Monday, January 12, 2009

putin's poison


Peter the Third by Catherine the Great
was strangled, though they claimed he died
of piles, while her son Paul the First had his pate
by an inkwell both shattered and drastically dyed.
The Bolsheviks shot all the Romanovs, and
went on to kill many rogue Bolsheviks too,
after show-trials that Koestler helped us understand,
in a darkness at noon, an état with no coup.

This is the system endemic to in Russia
autocracy tempered by killing the ruler,
succession befalling, like houses of Usher,
where violent acts are believed to be cooler
than transfer of power that’s peaceful. Be grateful
that they now have given up stranglin’ and shootin’,
using methods more secret, but surely as hateful,
like poison that’s ordered by Vladimir Putin.

Simon Sebag Montefiore (“In russia, Power Has no Heirs,” NYT, January 12, 2009) explains Russia’s inability to develop a system of peaceful succession like the one that prevails in western democracies:
SUCCESSION — the handover of power from one leader to another — is the moment of truth for a political system. The American presidential election, for all its magnificent hucksterism, was once again a confirmation of the messy but noble dynamism of democracy — America does its handover of power with dignity (barring a few dubious presidential pardons). Yet in the 21st century there are three Great Powers, and two — Russia and China — boast authoritarian systems ruled by tiny cabals that decide the succession of political power through mysterious, invisible and almost magical rites. The succession in China is shamelessly undemocratic and secretive — but firm and orderly. Moscow is different, if only because the absence of working mechanisms for succession are a real threat to the international order… Catherine, a German with no claim to the throne, in 1762 overthrew her own husband, Peter III, who was subsequently strangled by two courtiers, Aleksei Orlov and his brother Grigory (who was also Catherine’s lover) in a drunken frenzy. The official announcement was that he had died of piles — prompting the French philosopher d’Alembert to joke, when invited by Catherine to visit, that he couldn’t go since he suffered from hemorrhoids, potentially fatal in Russia. Catherine’s heir, Paul I, so hated his mother that he created his law of strict male succession. He was a despotic, half-mad emperor with a fixation on military parades, and in 1801 was strangled and brained with an inkwell by his own courtiers. Yet his decision to codify the turnover of power ushered in an era of stable successions that lasted until 1917…Russia has had a functioning system for handing over power for only 121 years in its entire history: during the later years of the Romanov autocracy. Before Emperor Paul I established a legal structure in 1797, there was no law of succession: Czars simply chose their heirs. Both Peter the Great and Ivan the Terrible undermined their own achievements by killing their sons and chosen heirs. After Peter’s death in 1725, the succession was decided through 70 years of palace coups and regicide, a system oft described by the witty phrase “autocracy tempered by assassination.” Strong, intelligent empresses like Elizabeth and Catherine the Great seized power, creating an age of omnipotent petticoats…. Having reached the old term limit last year, Mr. Putin chose and installed a trusted protégé, Mr. Medvedev, as successor. Now many expect the president to return the favor by resigning and permitting Mr. Putin’s return to office. In contortion worthy of medieval Byzantium, Mr. Putin, having handed over power but actually not handed it over at all, may imminently be officially restored to it. Vladimir Putin personifies the successes and flaws of today’s Russia. However superficial the nation’s “sovereign democracy” may be, his popularity is enormous and real. Any politician would envy his association with stability, prosperity, security, restored imperial power and vigorous state authority. It was always presumptuous to expect Russia, an ancient nation-state and proud empire of distinct culture with a tradition of autocracy, to become an Anglo-American democracy overnight — just as it is naïve to expect it in other parts of the world. The unspoken contract between ruler and subject is that in return for safety, prosperity and prestige, the Russians entrust power and cede democratic freedoms to their leaders.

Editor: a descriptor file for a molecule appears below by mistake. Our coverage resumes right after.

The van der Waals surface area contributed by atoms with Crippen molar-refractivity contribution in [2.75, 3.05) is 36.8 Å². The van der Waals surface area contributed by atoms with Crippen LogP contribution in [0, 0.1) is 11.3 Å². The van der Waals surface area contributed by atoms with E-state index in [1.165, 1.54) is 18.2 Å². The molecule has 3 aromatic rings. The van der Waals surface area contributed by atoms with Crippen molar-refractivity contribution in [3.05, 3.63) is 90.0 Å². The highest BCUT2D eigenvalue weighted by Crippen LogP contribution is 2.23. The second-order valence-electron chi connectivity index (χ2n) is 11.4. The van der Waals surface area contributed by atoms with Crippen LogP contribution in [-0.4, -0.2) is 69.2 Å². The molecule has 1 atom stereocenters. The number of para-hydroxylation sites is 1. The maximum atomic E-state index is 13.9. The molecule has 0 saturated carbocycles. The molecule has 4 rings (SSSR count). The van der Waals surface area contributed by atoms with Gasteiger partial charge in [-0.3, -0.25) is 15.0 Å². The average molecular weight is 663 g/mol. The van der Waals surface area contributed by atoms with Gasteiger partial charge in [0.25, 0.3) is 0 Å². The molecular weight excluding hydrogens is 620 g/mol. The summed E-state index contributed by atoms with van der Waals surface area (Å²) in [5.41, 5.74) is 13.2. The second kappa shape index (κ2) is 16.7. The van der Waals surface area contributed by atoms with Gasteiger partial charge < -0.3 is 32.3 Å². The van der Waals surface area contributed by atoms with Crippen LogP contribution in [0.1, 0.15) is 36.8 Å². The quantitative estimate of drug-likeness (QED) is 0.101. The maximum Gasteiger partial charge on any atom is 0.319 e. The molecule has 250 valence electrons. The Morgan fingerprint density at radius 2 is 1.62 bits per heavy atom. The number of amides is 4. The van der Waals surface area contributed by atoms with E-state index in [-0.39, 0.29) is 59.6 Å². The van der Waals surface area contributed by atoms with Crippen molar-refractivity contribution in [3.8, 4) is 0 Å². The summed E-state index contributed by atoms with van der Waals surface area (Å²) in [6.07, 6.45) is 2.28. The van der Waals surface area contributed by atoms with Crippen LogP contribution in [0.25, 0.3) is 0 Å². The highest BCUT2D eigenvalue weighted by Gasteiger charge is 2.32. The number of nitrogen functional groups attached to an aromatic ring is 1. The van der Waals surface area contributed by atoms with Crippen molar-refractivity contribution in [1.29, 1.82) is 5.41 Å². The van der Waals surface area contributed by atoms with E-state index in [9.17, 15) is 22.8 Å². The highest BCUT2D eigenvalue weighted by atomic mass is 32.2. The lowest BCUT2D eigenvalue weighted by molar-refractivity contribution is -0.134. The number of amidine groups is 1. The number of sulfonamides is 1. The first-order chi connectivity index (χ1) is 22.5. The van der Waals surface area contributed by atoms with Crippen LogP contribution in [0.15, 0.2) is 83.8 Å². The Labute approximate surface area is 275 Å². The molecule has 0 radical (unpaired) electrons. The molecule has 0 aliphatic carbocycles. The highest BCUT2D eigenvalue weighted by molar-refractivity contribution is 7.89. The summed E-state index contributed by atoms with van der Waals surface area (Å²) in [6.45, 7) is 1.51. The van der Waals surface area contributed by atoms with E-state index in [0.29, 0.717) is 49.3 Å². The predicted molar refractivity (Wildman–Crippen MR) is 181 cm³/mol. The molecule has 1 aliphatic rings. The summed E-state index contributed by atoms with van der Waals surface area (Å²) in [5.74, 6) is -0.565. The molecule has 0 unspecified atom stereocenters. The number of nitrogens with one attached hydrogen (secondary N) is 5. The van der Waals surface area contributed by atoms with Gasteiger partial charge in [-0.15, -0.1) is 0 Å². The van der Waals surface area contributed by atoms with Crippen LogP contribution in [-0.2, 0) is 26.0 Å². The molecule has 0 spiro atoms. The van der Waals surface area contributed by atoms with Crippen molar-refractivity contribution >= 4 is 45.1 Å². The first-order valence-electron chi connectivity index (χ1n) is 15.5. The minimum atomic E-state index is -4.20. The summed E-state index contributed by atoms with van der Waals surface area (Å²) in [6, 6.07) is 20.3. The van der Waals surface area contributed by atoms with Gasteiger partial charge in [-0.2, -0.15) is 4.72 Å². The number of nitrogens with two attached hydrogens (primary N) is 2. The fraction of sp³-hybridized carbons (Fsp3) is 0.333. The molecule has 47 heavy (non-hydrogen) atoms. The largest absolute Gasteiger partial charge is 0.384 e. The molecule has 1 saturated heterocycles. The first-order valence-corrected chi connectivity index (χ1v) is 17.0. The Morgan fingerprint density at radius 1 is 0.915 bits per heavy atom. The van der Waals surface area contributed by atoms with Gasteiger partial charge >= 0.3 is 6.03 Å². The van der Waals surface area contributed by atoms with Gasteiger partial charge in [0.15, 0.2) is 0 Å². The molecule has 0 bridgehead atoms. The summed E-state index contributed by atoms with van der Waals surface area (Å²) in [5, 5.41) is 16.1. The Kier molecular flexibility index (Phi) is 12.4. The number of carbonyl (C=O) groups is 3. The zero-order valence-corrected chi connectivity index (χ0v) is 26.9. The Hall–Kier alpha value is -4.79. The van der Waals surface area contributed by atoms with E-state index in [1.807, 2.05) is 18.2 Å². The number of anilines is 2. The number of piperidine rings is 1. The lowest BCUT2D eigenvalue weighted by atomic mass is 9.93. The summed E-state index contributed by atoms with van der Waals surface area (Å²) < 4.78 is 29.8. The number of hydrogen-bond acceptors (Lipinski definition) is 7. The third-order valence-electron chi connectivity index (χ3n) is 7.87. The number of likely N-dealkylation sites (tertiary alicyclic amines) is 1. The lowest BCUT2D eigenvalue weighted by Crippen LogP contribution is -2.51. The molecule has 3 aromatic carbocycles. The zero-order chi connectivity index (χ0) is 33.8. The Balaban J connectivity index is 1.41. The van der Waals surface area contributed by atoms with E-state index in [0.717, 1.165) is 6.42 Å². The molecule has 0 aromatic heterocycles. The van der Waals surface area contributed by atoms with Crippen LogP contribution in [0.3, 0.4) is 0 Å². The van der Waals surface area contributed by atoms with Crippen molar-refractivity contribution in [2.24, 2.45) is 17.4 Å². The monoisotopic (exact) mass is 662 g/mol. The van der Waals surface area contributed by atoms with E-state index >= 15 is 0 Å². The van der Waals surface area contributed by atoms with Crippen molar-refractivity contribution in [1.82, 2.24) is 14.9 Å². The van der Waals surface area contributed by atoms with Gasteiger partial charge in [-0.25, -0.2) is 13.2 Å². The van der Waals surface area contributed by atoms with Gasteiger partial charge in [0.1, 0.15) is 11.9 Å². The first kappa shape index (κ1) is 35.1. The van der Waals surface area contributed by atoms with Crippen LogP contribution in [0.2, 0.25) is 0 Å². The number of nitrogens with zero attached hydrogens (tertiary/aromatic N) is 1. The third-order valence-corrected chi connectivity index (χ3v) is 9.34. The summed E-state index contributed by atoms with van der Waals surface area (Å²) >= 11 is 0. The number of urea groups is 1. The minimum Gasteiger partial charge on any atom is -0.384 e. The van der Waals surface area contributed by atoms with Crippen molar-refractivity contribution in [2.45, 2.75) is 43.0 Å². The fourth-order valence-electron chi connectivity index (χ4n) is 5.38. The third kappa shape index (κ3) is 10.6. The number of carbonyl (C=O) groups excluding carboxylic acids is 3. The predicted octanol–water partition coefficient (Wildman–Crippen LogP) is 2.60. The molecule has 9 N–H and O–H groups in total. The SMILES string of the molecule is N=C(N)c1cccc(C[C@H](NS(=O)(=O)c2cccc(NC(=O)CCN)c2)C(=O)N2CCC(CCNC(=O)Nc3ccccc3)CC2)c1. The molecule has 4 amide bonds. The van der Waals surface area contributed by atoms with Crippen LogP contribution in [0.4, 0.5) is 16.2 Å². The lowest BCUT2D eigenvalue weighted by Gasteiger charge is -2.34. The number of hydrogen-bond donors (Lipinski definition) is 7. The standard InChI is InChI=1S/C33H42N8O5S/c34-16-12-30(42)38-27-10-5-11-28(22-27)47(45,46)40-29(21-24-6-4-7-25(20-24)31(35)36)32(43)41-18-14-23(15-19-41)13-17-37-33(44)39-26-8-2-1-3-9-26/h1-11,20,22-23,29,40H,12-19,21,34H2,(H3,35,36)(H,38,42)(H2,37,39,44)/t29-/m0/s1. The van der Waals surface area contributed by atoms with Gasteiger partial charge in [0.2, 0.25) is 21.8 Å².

© 2009 Gershon Hepner 1/12/09


  1. I tried rewriting your wonderful and interesting poem as if without rhymes (it ended up with internal rhymes). It's such a good poem that it lends itself to all sorts of playing around. Hope you don't mind! Here's my fun:

    Putin's Poison, by Gershon Hepner as played around with by LRH

    Peter the Third, by Catherine the Great
    (though they claim he died of piles),
    while her son Paul
    the First
    had his pate both shattered and drastically dyed
    (by an inkwell).
    The Bolsheviks shot all the Romanovs and
    went on to kill a multitude
    of Bolsheviks too;
    this after show-trials that Koestler
    helped us understand
    in a darkness at noon -
    an etat with no coup.

    This is the system endemic in Russia,
    autocracy tempered
    by killing the ruler,
    succession befalling like
    houses of Usher
    where violent acts are cooler
    than transfer of power,
    the peaceful kind. Be grateful
    that they have now given up
    stranglin' an' shootin',
    using methods more secret, but surely
    more hateful,
    like poison that's ordered
    by Vladimir Putin.

    Have a good day!

  2. Thank you so much, not only for your comment but for your suggestion that I hide my rhymes. An excellent idea, I think, although I am not yet ready to go into hiding!